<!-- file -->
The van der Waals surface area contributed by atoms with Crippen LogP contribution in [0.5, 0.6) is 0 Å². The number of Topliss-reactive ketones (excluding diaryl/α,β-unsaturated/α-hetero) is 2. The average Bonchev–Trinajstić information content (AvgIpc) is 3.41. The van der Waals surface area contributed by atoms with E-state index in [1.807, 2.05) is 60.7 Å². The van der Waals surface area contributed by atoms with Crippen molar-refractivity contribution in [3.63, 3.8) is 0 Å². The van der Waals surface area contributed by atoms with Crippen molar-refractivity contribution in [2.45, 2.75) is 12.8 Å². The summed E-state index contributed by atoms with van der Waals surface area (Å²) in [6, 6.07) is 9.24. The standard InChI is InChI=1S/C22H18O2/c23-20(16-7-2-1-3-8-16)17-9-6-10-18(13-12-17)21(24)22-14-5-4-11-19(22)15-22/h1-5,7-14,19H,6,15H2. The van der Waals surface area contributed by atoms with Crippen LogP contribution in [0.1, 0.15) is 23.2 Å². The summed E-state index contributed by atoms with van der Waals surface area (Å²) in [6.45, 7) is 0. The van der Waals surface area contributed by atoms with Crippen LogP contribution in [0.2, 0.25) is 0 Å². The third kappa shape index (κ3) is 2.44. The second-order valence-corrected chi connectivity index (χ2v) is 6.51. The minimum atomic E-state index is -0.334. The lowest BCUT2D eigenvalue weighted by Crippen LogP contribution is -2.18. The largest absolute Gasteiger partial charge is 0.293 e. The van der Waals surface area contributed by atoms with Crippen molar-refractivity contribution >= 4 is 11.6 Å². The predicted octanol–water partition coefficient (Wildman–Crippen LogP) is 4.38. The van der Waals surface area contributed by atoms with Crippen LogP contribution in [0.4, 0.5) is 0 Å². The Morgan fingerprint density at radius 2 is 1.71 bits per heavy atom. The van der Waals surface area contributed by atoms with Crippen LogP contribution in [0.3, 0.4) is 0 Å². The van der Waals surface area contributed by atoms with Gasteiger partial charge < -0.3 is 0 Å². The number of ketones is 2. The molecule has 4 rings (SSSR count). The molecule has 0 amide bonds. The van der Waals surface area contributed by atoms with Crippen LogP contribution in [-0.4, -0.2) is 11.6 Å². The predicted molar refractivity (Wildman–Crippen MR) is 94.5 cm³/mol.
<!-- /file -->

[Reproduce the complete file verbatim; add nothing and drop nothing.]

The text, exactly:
The van der Waals surface area contributed by atoms with Crippen LogP contribution in [0.5, 0.6) is 0 Å². The number of Topliss-reactive ketones (excluding diaryl/α,β-unsaturated/α-hetero) is 2. The average Bonchev–Trinajstić information content (AvgIpc) is 3.41. The van der Waals surface area contributed by atoms with E-state index in [1.807, 2.05) is 60.7 Å². The van der Waals surface area contributed by atoms with Crippen molar-refractivity contribution in [3.63, 3.8) is 0 Å². The van der Waals surface area contributed by atoms with Crippen molar-refractivity contribution in [2.45, 2.75) is 12.8 Å². The summed E-state index contributed by atoms with van der Waals surface area (Å²) in [6, 6.07) is 9.24. The standard InChI is InChI=1S/C22H18O2/c23-20(16-7-2-1-3-8-16)17-9-6-10-18(13-12-17)21(24)22-14-5-4-11-19(22)15-22/h1-5,7-14,19H,6,15H2. The van der Waals surface area contributed by atoms with Crippen LogP contribution in [0.1, 0.15) is 23.2 Å². The summed E-state index contributed by atoms with van der Waals surface area (Å²) in [6.45, 7) is 0. The van der Waals surface area contributed by atoms with Crippen LogP contribution in [0.2, 0.25) is 0 Å². The third kappa shape index (κ3) is 2.44. The second-order valence-corrected chi connectivity index (χ2v) is 6.51. The minimum atomic E-state index is -0.334. The lowest BCUT2D eigenvalue weighted by Crippen LogP contribution is -2.18. The largest absolute Gasteiger partial charge is 0.293 e. The van der Waals surface area contributed by atoms with Crippen molar-refractivity contribution >= 4 is 11.6 Å². The predicted octanol–water partition coefficient (Wildman–Crippen LogP) is 4.38. The van der Waals surface area contributed by atoms with Crippen LogP contribution in [0.4, 0.5) is 0 Å². The Morgan fingerprint density at radius 2 is 1.71 bits per heavy atom. The van der Waals surface area contributed by atoms with Crippen LogP contribution in [0.3, 0.4) is 0 Å². The van der Waals surface area contributed by atoms with Gasteiger partial charge < -0.3 is 0 Å². The number of ketones is 2. The molecule has 4 rings (SSSR count). The molecule has 0 amide bonds. The van der Waals surface area contributed by atoms with Crippen LogP contribution in [-0.4, -0.2) is 11.6 Å². The predicted molar refractivity (Wildman–Crippen MR) is 94.5 cm³/mol.